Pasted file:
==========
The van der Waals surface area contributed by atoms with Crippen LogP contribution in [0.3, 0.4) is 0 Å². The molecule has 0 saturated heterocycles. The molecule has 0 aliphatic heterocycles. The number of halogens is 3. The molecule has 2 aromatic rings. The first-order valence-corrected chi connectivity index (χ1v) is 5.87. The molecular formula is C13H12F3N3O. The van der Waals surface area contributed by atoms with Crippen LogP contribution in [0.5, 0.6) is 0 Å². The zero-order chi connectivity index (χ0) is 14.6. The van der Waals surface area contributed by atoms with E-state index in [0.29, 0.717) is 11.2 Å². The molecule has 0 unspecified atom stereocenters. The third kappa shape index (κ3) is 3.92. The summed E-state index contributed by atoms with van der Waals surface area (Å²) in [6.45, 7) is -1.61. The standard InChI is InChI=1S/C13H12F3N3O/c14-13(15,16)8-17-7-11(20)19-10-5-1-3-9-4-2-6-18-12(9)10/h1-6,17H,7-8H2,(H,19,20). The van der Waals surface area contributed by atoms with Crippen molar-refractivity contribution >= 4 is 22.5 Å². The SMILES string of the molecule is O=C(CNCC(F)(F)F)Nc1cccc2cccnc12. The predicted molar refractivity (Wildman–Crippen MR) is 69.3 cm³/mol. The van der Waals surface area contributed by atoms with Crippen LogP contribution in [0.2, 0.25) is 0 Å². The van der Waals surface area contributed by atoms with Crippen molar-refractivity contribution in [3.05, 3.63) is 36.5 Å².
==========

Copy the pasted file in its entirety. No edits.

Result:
The van der Waals surface area contributed by atoms with Crippen LogP contribution in [0.3, 0.4) is 0 Å². The molecule has 0 saturated heterocycles. The molecule has 0 aliphatic heterocycles. The number of halogens is 3. The molecule has 2 aromatic rings. The first-order valence-corrected chi connectivity index (χ1v) is 5.87. The molecular formula is C13H12F3N3O. The van der Waals surface area contributed by atoms with Crippen LogP contribution in [0.5, 0.6) is 0 Å². The zero-order chi connectivity index (χ0) is 14.6. The van der Waals surface area contributed by atoms with E-state index in [0.29, 0.717) is 11.2 Å². The molecule has 0 unspecified atom stereocenters. The third kappa shape index (κ3) is 3.92. The summed E-state index contributed by atoms with van der Waals surface area (Å²) in [6.45, 7) is -1.61. The standard InChI is InChI=1S/C13H12F3N3O/c14-13(15,16)8-17-7-11(20)19-10-5-1-3-9-4-2-6-18-12(9)10/h1-6,17H,7-8H2,(H,19,20). The van der Waals surface area contributed by atoms with Crippen molar-refractivity contribution >= 4 is 22.5 Å². The SMILES string of the molecule is O=C(CNCC(F)(F)F)Nc1cccc2cccnc12. The predicted molar refractivity (Wildman–Crippen MR) is 69.3 cm³/mol. The van der Waals surface area contributed by atoms with Crippen LogP contribution in [0.2, 0.25) is 0 Å². The van der Waals surface area contributed by atoms with Crippen molar-refractivity contribution in [3.05, 3.63) is 36.5 Å².